Judge Denies Motion to Suppress Despite Arguments of Stop without Probable Cause

By Daniella Espinoza

FRESNO, CA – A woman here faced misdemeanor charges of driving under the influence, but her attorney argued the stop was without probable cause—but the judge in Fresno County Superior Court disagreed.

After a cross-examination of Jaime Casillas, the Fresno Police Officer at the scene of the traffic stop, it was revealed the reasoning that led to the arrest was only lightly based in the current traffic code and instead heavily reliant on the discretion of the police.

In his testimony, Casillas said one reason for the stop was because the woman had her daytime running lights on rather than the necessary headlights. To him, this was evident due to the fact that “you couldn’t see clearly that the road was lit in front of the vehicle.”

Further in the cross-examination, the accused’s lawyer, Andrew Phillipson, said there was no actual way for Casillas to clearly differentiate between daytime running lights and headlights.

Defense counsel asked the office about the color of said lights or positioning of them on a car, but Casillas “couldn’t recall” such locations, claiming he was not a “mechanic expert [who could] tell you where they come from on specific vehicles.”

Notably, Phillipson also noted “while [Casillas] didn’t know the code section,” he does understand that “it’s illegal to drive with daytime running lights in moments of darkness.” Phillipson added Officer Casillas does not know the specific “difference between daytime running lights and headlights.”

In regard to this stop, the vehicle code which was cited to justify such stop, was section 24400(a). In this section, according to Phillipson, “a car just has to have two headlamps, one on either side.” And, added the attorney, “clearly Officer Casillas testified that the car did have this.”

Phillipson also notes Vehicle Code section 24407 (b) was also cited, which revealed that “the requirement for headlights is that low beams must reveal a person or a vehicle that is at least 100 feet away.”

To Phillipson, “there has been significant testimony about whether the road is illuminated; however, there is no such requirement in the vehicle code that the lighting illuminate the road directly in front of the car,” adding “we know from Officer Casillas’s testimony that he did not look to see if cars were illuminated or if people were illuminated which is what the violation would be.”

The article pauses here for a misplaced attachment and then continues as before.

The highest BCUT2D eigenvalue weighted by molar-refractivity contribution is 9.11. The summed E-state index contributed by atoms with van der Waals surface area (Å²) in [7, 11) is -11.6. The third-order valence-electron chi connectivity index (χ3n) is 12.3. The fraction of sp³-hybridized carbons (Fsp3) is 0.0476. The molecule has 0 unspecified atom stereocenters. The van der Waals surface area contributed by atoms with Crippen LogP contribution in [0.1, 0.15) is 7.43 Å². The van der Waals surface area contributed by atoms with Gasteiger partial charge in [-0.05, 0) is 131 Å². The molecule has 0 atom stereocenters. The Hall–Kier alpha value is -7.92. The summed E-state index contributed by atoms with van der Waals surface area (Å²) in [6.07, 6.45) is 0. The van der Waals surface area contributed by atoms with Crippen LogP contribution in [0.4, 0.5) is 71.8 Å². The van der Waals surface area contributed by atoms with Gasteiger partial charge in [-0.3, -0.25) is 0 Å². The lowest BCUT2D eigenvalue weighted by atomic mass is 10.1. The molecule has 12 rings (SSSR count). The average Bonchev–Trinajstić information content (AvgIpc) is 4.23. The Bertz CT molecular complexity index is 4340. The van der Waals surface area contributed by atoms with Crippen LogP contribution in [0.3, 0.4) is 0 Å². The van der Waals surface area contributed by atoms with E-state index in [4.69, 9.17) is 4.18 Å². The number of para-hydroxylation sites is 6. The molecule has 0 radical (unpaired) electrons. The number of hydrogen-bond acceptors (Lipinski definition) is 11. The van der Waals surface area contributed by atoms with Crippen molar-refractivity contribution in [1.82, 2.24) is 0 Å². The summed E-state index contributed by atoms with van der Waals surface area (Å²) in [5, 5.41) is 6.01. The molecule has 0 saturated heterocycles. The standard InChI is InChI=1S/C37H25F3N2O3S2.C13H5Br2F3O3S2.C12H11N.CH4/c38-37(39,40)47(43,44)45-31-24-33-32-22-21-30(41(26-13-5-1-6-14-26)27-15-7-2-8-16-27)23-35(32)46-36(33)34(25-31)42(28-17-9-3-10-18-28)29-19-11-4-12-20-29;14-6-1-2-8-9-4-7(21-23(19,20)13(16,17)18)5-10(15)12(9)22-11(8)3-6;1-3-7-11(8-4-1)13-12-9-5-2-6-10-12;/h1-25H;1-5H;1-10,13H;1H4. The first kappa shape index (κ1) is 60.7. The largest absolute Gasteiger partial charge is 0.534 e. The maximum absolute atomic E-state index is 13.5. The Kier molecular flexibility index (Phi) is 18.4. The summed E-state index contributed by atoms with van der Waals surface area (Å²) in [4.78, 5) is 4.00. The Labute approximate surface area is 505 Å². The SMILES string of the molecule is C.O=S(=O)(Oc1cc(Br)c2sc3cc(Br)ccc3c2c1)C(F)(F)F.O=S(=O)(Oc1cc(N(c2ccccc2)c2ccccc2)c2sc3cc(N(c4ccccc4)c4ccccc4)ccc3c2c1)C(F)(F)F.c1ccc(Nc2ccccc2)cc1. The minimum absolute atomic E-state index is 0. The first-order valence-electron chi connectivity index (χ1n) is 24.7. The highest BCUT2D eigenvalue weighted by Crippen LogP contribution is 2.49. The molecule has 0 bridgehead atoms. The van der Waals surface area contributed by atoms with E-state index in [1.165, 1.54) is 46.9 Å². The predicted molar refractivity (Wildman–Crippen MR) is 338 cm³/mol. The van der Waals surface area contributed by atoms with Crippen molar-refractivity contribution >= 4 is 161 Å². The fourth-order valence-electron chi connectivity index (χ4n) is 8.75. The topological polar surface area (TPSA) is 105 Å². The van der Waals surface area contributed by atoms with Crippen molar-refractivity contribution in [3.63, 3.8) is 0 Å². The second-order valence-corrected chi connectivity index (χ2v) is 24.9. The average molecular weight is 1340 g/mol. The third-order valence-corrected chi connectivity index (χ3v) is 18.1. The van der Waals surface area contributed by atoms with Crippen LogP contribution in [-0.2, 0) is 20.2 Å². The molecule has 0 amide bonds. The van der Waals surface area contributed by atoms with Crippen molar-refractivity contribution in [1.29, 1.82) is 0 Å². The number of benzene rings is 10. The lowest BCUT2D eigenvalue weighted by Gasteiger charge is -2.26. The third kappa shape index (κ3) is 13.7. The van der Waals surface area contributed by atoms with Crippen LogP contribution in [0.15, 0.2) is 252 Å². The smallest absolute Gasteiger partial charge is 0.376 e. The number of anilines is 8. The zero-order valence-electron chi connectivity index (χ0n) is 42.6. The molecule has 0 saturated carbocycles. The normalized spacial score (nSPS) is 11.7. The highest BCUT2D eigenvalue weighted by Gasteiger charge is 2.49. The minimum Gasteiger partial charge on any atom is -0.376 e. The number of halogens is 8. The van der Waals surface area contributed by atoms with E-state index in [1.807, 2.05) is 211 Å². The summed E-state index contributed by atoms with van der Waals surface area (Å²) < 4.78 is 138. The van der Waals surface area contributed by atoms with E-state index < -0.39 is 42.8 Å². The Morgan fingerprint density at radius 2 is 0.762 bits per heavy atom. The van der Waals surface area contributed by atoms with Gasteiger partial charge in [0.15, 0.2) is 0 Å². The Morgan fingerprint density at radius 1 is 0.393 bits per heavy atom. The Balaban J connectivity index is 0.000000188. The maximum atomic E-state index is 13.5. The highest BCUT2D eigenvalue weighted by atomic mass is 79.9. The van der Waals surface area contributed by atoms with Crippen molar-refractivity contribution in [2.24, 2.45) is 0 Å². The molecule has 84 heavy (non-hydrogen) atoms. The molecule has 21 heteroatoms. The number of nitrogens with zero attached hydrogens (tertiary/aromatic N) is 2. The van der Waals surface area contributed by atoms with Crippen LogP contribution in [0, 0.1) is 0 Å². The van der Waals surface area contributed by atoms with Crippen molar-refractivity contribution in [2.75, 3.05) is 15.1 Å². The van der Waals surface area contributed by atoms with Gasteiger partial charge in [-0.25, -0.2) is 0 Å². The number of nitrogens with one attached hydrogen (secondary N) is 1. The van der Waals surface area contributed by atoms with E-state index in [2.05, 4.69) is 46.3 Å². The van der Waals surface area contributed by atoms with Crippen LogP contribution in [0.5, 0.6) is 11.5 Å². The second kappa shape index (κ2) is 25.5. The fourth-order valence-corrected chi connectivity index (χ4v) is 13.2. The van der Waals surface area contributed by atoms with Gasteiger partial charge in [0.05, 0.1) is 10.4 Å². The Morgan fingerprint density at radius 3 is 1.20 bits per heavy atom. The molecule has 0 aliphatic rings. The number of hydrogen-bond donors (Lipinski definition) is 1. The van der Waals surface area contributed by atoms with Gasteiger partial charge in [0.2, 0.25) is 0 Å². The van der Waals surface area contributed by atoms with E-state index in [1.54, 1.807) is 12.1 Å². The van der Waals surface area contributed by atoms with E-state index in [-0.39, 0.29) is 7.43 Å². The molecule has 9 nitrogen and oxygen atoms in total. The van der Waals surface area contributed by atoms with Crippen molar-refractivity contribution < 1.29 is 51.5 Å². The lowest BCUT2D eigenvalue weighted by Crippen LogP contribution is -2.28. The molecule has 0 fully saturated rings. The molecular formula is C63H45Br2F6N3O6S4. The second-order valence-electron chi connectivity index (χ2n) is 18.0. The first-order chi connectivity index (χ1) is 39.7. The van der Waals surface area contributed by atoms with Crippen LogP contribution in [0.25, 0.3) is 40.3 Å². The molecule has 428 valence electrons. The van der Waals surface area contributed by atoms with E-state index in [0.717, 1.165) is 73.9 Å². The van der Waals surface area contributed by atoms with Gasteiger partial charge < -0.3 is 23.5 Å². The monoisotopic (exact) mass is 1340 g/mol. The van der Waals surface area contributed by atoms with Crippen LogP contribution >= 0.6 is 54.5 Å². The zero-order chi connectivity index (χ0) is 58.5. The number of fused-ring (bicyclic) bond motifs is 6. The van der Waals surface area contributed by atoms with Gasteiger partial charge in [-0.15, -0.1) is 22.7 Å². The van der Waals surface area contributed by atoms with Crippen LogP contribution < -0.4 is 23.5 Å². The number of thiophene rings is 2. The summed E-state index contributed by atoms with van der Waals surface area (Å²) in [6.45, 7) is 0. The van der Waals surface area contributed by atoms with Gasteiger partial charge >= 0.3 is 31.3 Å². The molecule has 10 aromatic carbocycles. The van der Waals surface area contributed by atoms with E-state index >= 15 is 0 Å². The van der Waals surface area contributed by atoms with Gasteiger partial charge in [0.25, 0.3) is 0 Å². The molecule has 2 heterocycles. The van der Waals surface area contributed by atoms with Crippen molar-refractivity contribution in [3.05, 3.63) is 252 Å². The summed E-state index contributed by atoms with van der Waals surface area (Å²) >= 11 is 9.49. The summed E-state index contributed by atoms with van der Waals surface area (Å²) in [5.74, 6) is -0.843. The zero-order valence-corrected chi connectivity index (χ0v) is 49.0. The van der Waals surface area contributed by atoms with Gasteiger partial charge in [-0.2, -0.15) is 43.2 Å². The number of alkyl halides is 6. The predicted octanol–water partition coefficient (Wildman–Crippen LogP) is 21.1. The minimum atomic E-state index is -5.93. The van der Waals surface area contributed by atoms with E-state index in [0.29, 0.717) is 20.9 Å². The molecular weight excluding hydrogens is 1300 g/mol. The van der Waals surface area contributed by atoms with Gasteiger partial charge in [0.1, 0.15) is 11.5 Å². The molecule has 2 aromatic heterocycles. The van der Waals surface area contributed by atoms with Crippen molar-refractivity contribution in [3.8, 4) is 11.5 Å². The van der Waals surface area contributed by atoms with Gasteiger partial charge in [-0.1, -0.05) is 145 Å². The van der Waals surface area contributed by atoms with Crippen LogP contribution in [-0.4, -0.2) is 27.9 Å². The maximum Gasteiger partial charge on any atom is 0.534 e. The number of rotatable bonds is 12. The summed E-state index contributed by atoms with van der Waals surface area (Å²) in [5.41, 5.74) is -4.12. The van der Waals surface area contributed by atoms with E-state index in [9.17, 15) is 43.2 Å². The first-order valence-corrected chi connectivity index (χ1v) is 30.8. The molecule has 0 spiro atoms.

Additionally, added Phillipson, the legislature itself, when creating the codes “contemplated that headlights are meant to illuminate people in vehicles” rather than the street itself.

In another part of the cross-examination, it was also stated that Officer Casilla’s own vision of the incident was more accurate than that of the video, as his video clearly strapped to his uniform granted less movement comparable to the officer himself.

To this, Phillipson argued that there are “serious credibility concerns when there is a clear indication that his memory was not accurate” of the event at hand.

Judge Charles Lee admitted that while “Officer Casillas did have some issues in terms of his memory of that night,” his attention was put on the “intensity of the light and visibility of the light.”

After reviewing the defense exhibit (a video of the stop itself), Lee stated that because Roger’s vehicle did not illuminate the ground with the same intensity as surrounding cars, “the purported facts justify the detention and a reasonable suspicion” (and) the prosecution “met their burden,” and the motion to suppress evidence from the arrest was denied.

About The Author

Daniella is a fourth year transfer student at UC Berkeley pursuing degrees in both Political Science and Chicano studies. Before Berkeley, Daniella found her passion exploring the complexities of the criminal justice system and how this intersects with the Chicano community. After graduation, she plans to find work in the public sector where she hopes to make meaningful change in her community.

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